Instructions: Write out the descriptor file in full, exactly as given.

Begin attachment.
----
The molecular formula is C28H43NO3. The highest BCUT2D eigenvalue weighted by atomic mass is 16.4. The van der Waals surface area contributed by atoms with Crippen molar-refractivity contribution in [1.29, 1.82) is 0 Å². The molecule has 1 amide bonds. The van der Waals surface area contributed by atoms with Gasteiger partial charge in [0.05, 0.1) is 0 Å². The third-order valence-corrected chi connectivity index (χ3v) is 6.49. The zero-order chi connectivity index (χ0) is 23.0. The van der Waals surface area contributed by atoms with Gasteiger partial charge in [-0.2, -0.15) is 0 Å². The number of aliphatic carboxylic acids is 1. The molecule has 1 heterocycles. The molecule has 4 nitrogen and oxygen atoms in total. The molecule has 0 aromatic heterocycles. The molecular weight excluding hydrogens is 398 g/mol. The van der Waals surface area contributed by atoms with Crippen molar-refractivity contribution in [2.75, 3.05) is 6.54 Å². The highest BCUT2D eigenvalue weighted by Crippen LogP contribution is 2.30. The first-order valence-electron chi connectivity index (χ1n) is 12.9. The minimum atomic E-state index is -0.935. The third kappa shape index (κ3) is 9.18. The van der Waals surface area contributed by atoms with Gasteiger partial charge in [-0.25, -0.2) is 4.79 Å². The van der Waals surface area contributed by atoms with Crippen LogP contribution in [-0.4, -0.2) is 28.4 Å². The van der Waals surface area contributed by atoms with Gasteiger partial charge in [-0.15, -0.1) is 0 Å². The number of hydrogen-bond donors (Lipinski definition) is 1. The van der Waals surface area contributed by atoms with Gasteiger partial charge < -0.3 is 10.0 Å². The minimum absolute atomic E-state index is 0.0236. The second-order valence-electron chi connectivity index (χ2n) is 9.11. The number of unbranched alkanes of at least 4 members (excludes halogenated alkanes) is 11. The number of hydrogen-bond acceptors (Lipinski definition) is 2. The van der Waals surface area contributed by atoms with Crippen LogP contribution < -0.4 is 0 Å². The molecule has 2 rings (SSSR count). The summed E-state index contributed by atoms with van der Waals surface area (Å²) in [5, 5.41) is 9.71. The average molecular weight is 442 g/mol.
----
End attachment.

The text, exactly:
The molecular formula is C28H43NO3. The highest BCUT2D eigenvalue weighted by atomic mass is 16.4. The van der Waals surface area contributed by atoms with Crippen molar-refractivity contribution in [1.29, 1.82) is 0 Å². The molecule has 1 amide bonds. The van der Waals surface area contributed by atoms with Gasteiger partial charge in [0.05, 0.1) is 0 Å². The third-order valence-corrected chi connectivity index (χ3v) is 6.49. The zero-order chi connectivity index (χ0) is 23.0. The van der Waals surface area contributed by atoms with Gasteiger partial charge in [-0.2, -0.15) is 0 Å². The number of aliphatic carboxylic acids is 1. The molecule has 1 heterocycles. The molecule has 4 nitrogen and oxygen atoms in total. The molecule has 0 aromatic heterocycles. The molecular weight excluding hydrogens is 398 g/mol. The van der Waals surface area contributed by atoms with Crippen molar-refractivity contribution in [2.75, 3.05) is 6.54 Å². The highest BCUT2D eigenvalue weighted by Crippen LogP contribution is 2.30. The first-order valence-electron chi connectivity index (χ1n) is 12.9. The minimum atomic E-state index is -0.935. The third kappa shape index (κ3) is 9.18. The van der Waals surface area contributed by atoms with Gasteiger partial charge in [-0.25, -0.2) is 4.79 Å². The van der Waals surface area contributed by atoms with Crippen LogP contribution in [-0.4, -0.2) is 28.4 Å². The van der Waals surface area contributed by atoms with Gasteiger partial charge in [-0.15, -0.1) is 0 Å². The number of hydrogen-bond donors (Lipinski definition) is 1. The van der Waals surface area contributed by atoms with Gasteiger partial charge < -0.3 is 10.0 Å². The minimum absolute atomic E-state index is 0.0236. The second-order valence-electron chi connectivity index (χ2n) is 9.11. The number of unbranched alkanes of at least 4 members (excludes halogenated alkanes) is 11. The number of hydrogen-bond acceptors (Lipinski definition) is 2. The van der Waals surface area contributed by atoms with Crippen LogP contribution < -0.4 is 0 Å². The molecule has 2 rings (SSSR count). The summed E-state index contributed by atoms with van der Waals surface area (Å²) in [5, 5.41) is 9.71. The average molecular weight is 442 g/mol.